ABSTRACT: The landscape of the surgical management of urologic malignancies has dramatically changed over the past 20 years. On one side, better diagnostic and prognostic tools allowed better patient selection and more reliable surgical planning. On the other hand, the implementation of minimally invasive techniques and technologies, such as robot-assisted laparoscopy surgery and image-guided surgery, allowed minimizing surgical morbidity. Ultimately, these advances have translated into a more tailored approach to the management of urologic cancer patients. Following the paradigm of "precision medicine", contemporary urologic surgery has entered a technology-driven era of "precision surgery", which entails a range of surgical procedures tailored to combine maximal treatment efficacy with minimal impact on patient function and health related quality of life. Aim of this non-systematic review is to provide a critical analysis of the most recent advances in the field of surgical uro-oncology, and to define the current and future role of "precision surgery" in the management of genitourinary cancers.

16 Review The patients' experience of a bladder cancer diagnosis: a systematic review of the qualitative evidence. 2017

Edmondson, Amanda J / Birtwistle, Jacqueline C / Catto, James W F / Twiddy, Maureen. ·Centre for Applied Research in Health, University of Huddersfield, Huddersfield, UK. a.edmondson@hud.ac.uk. · Institute of Health Sciences, University of Leeds, Leeds, UK. · Academic Urology Unit, University of Sheffield, Sheffield, UK. ·J Cancer Surviv · Pubmed #28213769.

ABSTRACT: PURPOSE: Bladder cancer (BC) is a common disease with disparate treatment options and variable outcomes. Despite the disease's high prevalence, little is known of the lived experience of affected patients. National patient experience surveys suggest that those with BC have poorer experiences than those with other common cancers. The aim of this review is to identify first-hand accounts of the lived experiences of diagnosis through to survivorship. METHOD: This is a systematic review of the qualitative evidence reporting first-hand accounts of the experiences of being diagnosed with, treated for and surviving bladder cancer. A thematic analysis and 'best-fit' framework synthesis was undertaken to classify these experiences. RESULTS: The inconsistent nature of symptoms contributes to delays in diagnosis. Post-diagnosis, many patients are not actively engaged in the treatment decision-making process and rely on their doctor's expertise. This can result in patients not adequately exploring the consequences of these decisions. Learning how to cope with a 'post-surgery body', changing sexuality and incontinence are distressing. Much less is known about the quality of life of patients receiving conservative treatments such as Bacillus Calmette-Guerin (BCG). CONCLUSIONS: The review contributes to a greater understanding of the lived experience of bladder cancer. Findings reflect a paucity of relevant literature and a need to develop more sensitive patient-reported outcome measures (PROMs) and incorporate patient-reported outcomes in BC care pathways. IMPLICATIONS FOR CANCER SURVIVORS: Collective knowledge of the patients' self-reported experience of the cancer care pathway will facilitate understanding of the outcomes following treatment.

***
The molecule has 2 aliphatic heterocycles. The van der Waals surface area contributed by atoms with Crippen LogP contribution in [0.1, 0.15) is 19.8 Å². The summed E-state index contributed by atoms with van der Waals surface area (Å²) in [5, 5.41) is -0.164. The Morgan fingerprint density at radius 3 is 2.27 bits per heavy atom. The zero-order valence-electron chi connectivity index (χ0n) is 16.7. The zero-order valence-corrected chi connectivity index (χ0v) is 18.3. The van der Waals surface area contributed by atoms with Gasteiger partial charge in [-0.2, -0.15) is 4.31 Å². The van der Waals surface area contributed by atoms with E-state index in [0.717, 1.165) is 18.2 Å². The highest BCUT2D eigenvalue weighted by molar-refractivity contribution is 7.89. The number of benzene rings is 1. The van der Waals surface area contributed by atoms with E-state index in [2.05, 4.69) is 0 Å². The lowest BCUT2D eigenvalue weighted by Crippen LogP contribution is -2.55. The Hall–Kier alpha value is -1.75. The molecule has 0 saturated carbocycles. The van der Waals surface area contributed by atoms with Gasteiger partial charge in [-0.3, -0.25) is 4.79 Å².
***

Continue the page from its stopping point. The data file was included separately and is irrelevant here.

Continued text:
17 Review Robotic intracorporeal urinary diversion: practical review of current surgical techniques. 2017

Dal Moro, Fabrizio / Haber, Georges P / Wiklund, Peter / Canda, Abdullah E / Balbay, Mevlana D / Stenzl, Arnulf / Zattoni, Filiberto / Palou, Joan / Gill, Inderbir / Catto, James W. ·University of Padua, Padua, Italy - fabrizio.dalmoro@unipd.it. · Glickman Urological Institute, Cleveland Clinic, Cleveland, OH, USA. · Karolinska University Hospital, Stockholm, Sweden. · Department of Urology, Yildirim Beyazit University, School of Medicine, Ankara Ataturk Training and Research Hospital, Ankara, Turkey. · Department of Urology, Memorial Şişli Hospital, Istanbul, Turkey. · Department of Urology, Eberhard-Karls University Tuebingen, Germany. · University of Padua, Padua, Italy. · Fundació Puigvert, Barcelona, Spain. · Institute of Urology, Keck School of Medicine, USC, Los Angeles, CA, USA. · University of Sheffield, Sheffield, UK. ·Minerva Urol Nefrol · Pubmed #28009143.